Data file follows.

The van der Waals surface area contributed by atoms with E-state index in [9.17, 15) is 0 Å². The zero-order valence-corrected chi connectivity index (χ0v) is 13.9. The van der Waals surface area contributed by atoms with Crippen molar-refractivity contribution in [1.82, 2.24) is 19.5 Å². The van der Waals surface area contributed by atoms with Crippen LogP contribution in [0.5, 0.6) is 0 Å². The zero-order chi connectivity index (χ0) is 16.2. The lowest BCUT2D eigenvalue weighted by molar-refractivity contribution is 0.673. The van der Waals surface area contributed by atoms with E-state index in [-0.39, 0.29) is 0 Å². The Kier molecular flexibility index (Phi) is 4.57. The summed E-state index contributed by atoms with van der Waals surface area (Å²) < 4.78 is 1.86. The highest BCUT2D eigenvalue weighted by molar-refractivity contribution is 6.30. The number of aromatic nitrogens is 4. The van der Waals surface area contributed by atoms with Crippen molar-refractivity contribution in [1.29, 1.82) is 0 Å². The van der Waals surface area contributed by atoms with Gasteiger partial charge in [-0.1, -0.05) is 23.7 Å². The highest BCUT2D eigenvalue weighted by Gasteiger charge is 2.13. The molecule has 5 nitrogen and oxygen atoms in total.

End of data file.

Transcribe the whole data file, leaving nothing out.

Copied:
The van der Waals surface area contributed by atoms with E-state index in [9.17, 15) is 0 Å². The zero-order valence-corrected chi connectivity index (χ0v) is 13.9. The van der Waals surface area contributed by atoms with Crippen molar-refractivity contribution in [1.82, 2.24) is 19.5 Å². The van der Waals surface area contributed by atoms with Crippen LogP contribution in [0.5, 0.6) is 0 Å². The zero-order chi connectivity index (χ0) is 16.2. The lowest BCUT2D eigenvalue weighted by molar-refractivity contribution is 0.673. The van der Waals surface area contributed by atoms with E-state index in [-0.39, 0.29) is 0 Å². The Kier molecular flexibility index (Phi) is 4.57. The summed E-state index contributed by atoms with van der Waals surface area (Å²) < 4.78 is 1.86. The highest BCUT2D eigenvalue weighted by molar-refractivity contribution is 6.30. The number of aromatic nitrogens is 4. The van der Waals surface area contributed by atoms with Crippen molar-refractivity contribution in [1.29, 1.82) is 0 Å². The van der Waals surface area contributed by atoms with Gasteiger partial charge in [-0.1, -0.05) is 23.7 Å². The highest BCUT2D eigenvalue weighted by Gasteiger charge is 2.13. The molecule has 5 nitrogen and oxygen atoms in total.